“Winning the West” campaign launched to highlight the importance of parks, public lands, and access to outdoors for voters in Mountain West states
FOR IMMEDIATE RELEASE
FEBRUARY 25, 2016
DENVER ‚Äì With the Colorado caucus just days away, the Center for Western Priorities launched its 2016 Winning the West campaign with a new poll revealing that when Colorado voters head to the ballot box, a candidate’s views on public lands and the outdoors can help swing undecided voters.
According to the poll—which oversampled voters in three Colorado swing counties, Arapahoe, Jefferson, and Larimer, and oversampled Latino voters statewide—a passion for an outdoor lifestyle and access to the state’s outdoor spaces is the number one reason an overwhelming majority of voters give for why they love Colorado. Highlighting outdoor issues is an important way for candidates to connect with voters in the Centennial state.
“Because Coloradans care so deeply about the local landscape and how it’s used, candidates have a real opportunity to move voters and gain support based on the positions they take and the commitment they show to the great outdoors,” said Brian Gottlieb, Managing Director at Purple Strategies, which conducted the poll.
Alongside the poll, the Center for Western Priorities conducted focus groups with swing voters in Jefferson County who spoke passionately about the importance of access to protected lands. According to one independent swing voter, “I just think there are so many different things that you can do [in Colorado]. You can go to the lake. You can go camping. You can go hiking, skiing, ice skating‚Ä¶ It’s a beautiful state. We need to protect it. It’s outdoor people that live here.”
The Winning the West campaign will also include a six-figure ad buy and an informational website. The updated Winning the West website is intended to educate candidates and campaigns about how important it is to show strong support for public lands and access to outdoor spaces, particularly among swing voters in Colorado and other purple states in the Rocky Mountain West.
Looking towards the general election, Colorado voters, by a 54 to 33 percent margin, favor a hypothetical Democratic candidate with a balanced approach to public lands ‚Äì one who supports protecting land, water, and wildlife, while providing public access and managing energy development in a responsible way ‚Äì over a Republican candidate who supports state control of national public lands, selling off public lands to balance the budget, and expanding oil and gas development.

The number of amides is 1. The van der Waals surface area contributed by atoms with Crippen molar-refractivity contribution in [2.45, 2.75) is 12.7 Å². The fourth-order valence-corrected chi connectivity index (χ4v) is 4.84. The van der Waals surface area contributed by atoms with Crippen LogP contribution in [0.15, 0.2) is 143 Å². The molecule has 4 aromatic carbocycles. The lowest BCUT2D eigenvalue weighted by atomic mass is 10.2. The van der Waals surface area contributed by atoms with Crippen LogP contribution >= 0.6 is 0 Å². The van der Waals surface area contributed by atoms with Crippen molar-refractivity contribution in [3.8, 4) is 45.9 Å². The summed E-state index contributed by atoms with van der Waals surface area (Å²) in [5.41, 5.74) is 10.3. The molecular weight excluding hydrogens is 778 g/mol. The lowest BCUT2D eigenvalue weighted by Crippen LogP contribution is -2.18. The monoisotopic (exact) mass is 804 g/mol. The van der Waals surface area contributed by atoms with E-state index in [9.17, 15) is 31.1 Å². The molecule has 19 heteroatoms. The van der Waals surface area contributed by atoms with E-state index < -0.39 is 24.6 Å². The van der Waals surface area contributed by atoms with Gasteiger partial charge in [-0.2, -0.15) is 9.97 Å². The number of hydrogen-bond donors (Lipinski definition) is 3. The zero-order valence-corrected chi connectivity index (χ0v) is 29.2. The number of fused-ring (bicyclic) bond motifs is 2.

Conversely, by a 45 to 44 percent margin, Colorado voters favor a hypothetical Republican candidate with a balanced approach to public lands over a Democratic candidate who believes oil, gas, and coal should stay in the ground and be replaced by renewable energy sources.
“This poll confirms what many Coloradans already understand intuitively,” said Center for Western Priorities Executive Director Jennifer Rokala. “Colorado’s natural beauty and recreation opportunities defines our way of life and supports our economy. Candidates seeking voter support here are wise to find a common sense view that balances conservation, economic use, and public enjoyment of our lands, while steering clear of extreme proposals to dispose of American public lands.”
According to the poll, Colorado voters want to see a balanced approach on public lands that prioritizes protections and outdoor recreation, while also allowing for responsible energy development.
67 percent of voters were more likely to support candidates who would propose increasing protection of public lands.
65 percent of voters were more likely to support candidates who would propose increasing access to lands for recreational activities.
67 percent of voters favor candidates who encourage renewable energy development.
52 percent of voters were more likely to support candidates who would continue oil and gas drilling on public lands, but with additional environmental protections in place.
48 percent of voters were more likely to support candidates who favored reducing the amount of coal extraction on public lands over time.
20 percent of voters were more likely to support a candidate who would open up public lands to more private development.
The poll revealed more extreme candidate positions that could be “third-rail” issues with voters. On one side of the spectrum, voters were less likely to support a candidate who wanted to ban energy development of any kind on public lands. At the same time, voters were significantly less likely to support candidates who favored selling public lands to reduce the budget deficit or “opening up public lands to private development.”
In addition, voters overwhelmingly rejected the idea that there is too much public land in Colorado and were closely divided on the hot-button issue of fracking.
The Winning the West poll was conducted by Purple Strategies. It included 1,083 telephone interviews of likely 2016 voters in Colorado, with oversamples of Latino voters and voters in Arapahoe, Jefferson, and Larimer counties, between January 20th and 26th, 2016. Respondents were randomly selected from a voter file and language of choice interviewing was available to Spanish-speaking voters. The margin of error for Colorado voters is +/-3.6% and higher for subgroups.